Hi MTTF fans,
Last week I wrote about two short films that try to capture the world from an autistic child’s perspective. Monday I wrote about my night at the theater. So it only seems appropriate for this entry to shine a light on a new play that tries to bring you into the world of autism. I haven’t managed to see it yet, though it stars an apparently amazing fifth-grader who is a friend to one of my friend’s kids. Separately, another old friend, classmate, and longtime prestigious reviewer for PBS named Sam Hurwitt becomes here only the second person to do a “guest post” on this blog. This originally appeared here. And thanks, Sam, for your greenlight of this repost and for your wisely considered words about this play, this problem, and these prodigious performances:
Max is a handful. The young boy with severe autism at the center of the new musical Max Understood hollers lines from The Wizard of Oz and his favorite TV commercials over and over until his parents respond with the next lines. He panics at loud noises or even something as simple as his folks turning the television off. He takes the familiar child’s gambit of repeating the question “why” to extremes.
His parents are at the ends of their ropes.
The world premiere of Max Understood at Fort Mason’s Cowell Theater is a timely one because April isn’t just “the cruellest month” as T.S. Eliot had it; it’s also World Autism Awareness Month. A coproduction of the Paul Dresher Ensemble with Fort Mason Center Presents and Behavioral Intervention for Autism, the musical was written by Nancy Carlin, a longtime Bay Area actor and director, in her playwriting debut. The composer is Michael Rasbury, the resident sound designer for the off-Broadway theater company Transport Group, whose experiences raising his own autistic son inspired the musical.
While Max’s harried parents squabble over the logistics of taking care of him, the boy himself wanders out of the apartment and gets lost in the world outside, where his hyperactive imagination turns inquisitive neighbors into dreamlike creatures of fantasy. The kindly and somewhat childlike man with a leafblower (a charmingly eccentric Jackson Davis) ushers Max into a psychedelic wonderland. A nerdy kid (Jeremy Kahn), who’s nearly as hyperactive and socially awkward as Max himself, launches into a wonderfully silly rap about the presidents of Mount Rushmore. (Max is really into memorizing facts about presidents.) The older girl mocked for being overweight (Hayley Lovgren) just might secretly be a Pegasus, while the taunting mean girl (Alyssa Rhoney) becomes a sweetly soothing mermaid–or possibly a siren.
It’s hard to tell what’s real and what’s imaginary in director David Schweizer’s surreal staging. Alexander V. Nichols’ set is a single, steeply sloping platform that rotates; when combined with Micah J. Stieglitz’s projections, it becomes an ever-shifting world. Everyone’s goofily distorted inside or outside of Max’s dreamworld, including Max’s nerve-racked Mom (Elise Youssef) and self-protectively zoned-out Dad (Teddy Spencer). Searching desperately for Max, the parents seem to be traveling through their own menacing mental funhouses.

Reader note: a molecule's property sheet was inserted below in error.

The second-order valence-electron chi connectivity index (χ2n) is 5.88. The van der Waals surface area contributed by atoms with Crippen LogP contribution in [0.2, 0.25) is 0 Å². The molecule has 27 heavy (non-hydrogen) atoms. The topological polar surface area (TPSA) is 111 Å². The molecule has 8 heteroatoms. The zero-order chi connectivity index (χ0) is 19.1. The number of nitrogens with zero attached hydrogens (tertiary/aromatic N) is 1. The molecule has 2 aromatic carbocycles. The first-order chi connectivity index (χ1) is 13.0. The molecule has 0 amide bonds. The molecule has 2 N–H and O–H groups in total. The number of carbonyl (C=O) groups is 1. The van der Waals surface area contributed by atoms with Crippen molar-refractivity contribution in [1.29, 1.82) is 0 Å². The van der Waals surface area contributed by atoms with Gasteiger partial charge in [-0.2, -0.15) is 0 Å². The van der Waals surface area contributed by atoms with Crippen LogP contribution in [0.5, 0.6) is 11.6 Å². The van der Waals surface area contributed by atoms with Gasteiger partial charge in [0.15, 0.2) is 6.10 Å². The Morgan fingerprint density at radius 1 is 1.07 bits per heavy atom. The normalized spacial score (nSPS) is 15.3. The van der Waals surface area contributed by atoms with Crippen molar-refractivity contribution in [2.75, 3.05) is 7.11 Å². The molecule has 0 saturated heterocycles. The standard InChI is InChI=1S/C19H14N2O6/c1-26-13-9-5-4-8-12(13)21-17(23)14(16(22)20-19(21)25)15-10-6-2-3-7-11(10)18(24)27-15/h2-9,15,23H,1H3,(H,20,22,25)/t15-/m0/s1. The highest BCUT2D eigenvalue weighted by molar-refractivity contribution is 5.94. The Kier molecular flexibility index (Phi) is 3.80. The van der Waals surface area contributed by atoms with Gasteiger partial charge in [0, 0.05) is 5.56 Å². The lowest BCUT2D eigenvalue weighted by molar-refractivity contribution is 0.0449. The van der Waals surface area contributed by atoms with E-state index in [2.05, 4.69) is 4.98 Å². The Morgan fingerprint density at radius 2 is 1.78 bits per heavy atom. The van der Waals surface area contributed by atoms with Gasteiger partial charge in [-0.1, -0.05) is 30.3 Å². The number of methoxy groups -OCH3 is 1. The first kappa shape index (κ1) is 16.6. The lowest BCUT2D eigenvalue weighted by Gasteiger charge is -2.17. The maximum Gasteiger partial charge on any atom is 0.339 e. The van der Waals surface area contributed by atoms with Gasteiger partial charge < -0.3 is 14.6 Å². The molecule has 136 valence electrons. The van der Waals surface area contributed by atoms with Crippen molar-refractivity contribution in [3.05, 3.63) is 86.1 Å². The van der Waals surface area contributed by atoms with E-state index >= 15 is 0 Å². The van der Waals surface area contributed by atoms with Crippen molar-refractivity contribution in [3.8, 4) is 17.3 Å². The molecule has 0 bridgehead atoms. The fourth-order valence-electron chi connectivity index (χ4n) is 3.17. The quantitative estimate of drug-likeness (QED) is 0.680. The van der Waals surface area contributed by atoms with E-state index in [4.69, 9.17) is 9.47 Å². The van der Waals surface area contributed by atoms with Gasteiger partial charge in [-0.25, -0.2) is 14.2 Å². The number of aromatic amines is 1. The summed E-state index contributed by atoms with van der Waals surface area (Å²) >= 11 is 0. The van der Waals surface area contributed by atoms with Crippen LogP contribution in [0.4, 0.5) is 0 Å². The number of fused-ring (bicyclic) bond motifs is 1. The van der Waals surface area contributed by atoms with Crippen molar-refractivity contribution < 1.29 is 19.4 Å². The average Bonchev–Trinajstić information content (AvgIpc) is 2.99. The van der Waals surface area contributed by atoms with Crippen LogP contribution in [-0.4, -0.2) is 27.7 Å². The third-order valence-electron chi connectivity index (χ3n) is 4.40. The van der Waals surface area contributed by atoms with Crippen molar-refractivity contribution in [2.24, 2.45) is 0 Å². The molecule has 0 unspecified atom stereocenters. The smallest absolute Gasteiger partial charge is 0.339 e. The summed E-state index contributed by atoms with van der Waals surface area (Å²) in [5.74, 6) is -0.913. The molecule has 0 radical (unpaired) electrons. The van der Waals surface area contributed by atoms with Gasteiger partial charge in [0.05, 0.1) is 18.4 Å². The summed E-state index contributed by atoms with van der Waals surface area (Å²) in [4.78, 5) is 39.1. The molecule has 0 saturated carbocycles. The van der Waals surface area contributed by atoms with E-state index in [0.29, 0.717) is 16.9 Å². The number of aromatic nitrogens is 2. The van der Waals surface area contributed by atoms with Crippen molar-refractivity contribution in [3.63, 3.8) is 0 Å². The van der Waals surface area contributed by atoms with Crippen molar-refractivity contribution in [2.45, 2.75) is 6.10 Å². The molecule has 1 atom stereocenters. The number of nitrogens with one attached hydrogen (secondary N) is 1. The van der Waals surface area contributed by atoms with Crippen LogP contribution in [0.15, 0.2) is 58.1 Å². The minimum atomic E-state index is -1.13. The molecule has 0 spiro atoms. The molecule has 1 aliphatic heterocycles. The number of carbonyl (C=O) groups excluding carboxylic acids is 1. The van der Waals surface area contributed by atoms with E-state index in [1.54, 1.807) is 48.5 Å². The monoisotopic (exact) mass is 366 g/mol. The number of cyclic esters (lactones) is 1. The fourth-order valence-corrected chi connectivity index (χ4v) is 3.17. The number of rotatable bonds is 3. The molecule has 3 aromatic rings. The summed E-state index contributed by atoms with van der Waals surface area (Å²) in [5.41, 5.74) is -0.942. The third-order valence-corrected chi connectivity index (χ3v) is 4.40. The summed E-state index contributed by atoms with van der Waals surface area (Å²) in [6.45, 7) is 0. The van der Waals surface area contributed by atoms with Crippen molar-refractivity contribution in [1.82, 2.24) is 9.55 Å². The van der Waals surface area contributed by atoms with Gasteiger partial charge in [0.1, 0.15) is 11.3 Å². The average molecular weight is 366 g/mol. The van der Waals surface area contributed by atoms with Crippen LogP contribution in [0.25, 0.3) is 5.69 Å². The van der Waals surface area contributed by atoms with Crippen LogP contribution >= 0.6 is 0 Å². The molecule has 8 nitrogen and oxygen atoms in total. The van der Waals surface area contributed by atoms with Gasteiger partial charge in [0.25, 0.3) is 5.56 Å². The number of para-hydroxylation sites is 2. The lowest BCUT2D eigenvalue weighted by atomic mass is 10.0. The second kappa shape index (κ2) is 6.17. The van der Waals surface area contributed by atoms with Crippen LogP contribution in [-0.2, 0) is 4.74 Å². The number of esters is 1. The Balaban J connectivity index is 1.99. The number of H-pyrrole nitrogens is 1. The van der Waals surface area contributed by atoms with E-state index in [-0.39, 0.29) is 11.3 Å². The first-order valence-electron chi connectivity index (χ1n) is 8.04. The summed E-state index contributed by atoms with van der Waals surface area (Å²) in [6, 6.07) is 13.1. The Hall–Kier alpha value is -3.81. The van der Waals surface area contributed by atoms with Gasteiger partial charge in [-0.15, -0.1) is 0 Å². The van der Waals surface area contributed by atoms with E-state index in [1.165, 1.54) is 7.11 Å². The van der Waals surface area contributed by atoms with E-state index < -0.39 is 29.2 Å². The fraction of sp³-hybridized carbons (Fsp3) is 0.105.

In the end the most grounding presence is Max himself, marvelously portrayed by Oakland fifth grader Jonah Broscow. Intensely staring into space, his arm shaking involuntarily, Broscow’s Max is utterly compelling and convincing, whether he’s rattling his parents with his constant demands or dazed and confused by the outside world’s disruption of his routine.
Rasbury’s music is cacophonous and not exactly pleasant, weaving in repeating samples from the television or Max’s noisy talking toys. But it becomes more melodic, even soothing, in occasional moments of calm. As grating as the score can be, it serves a purpose, putting your teeth on edge and making you feel the agitation of Max and his parents.
That agitation can be trying — Max’s world is an exhausting place. The show is only 75 minutes long without intermission, and as well performed and ultimately touching as it is, its brevity seems like a mercy. The nerve-racking onslaught of sound and repetitive chatter that audience members experience as mere onlookers can’t help but make them more empathetic for anyone who has to deal directly with a similar experience every day.
While Max Understood plays at the Cowell Theater, the Paul Dresher Ensemble has created an accompanying sound installation nearby at the Fort Mason Center’s small Firehouse. Here adults and children alike (including anyone on the autism spectrum) can experiment with new instruments created by Paul Dresher, Alex Vittum and Daniel Schmidt. Some are fairly recognizable, such as larger, close cousins of the xylophone, or a stripped-down pipe organ. One instrument is just an electronic control panel full of different recorded sounds and tools for distorting them, which comes with a lengthy audio introduction about how it works.
Other instruments are more fanciful, such as a sort of wooden lottery wheel that you can feed balls into, or a giant pendulum that strums strings discordantly on one side and clatters various types of percussion on another. To accommodate participants sensitive to intense stimuli, each instrument is reportedly adjustable in volume, but when I visited it was all very loud and chaotic, even with only a few people playing.
It’s intensely stimulating, which may be part of the point. It’ll be interesting to see how different groups make their way through it, navigating this discordant environment just as Max does through his exciting, overwhelming world.
Max Understood plays through April 26, 2015 at the Cowell Theater in San Francisco. For tickets and information, visit dresherensemble.org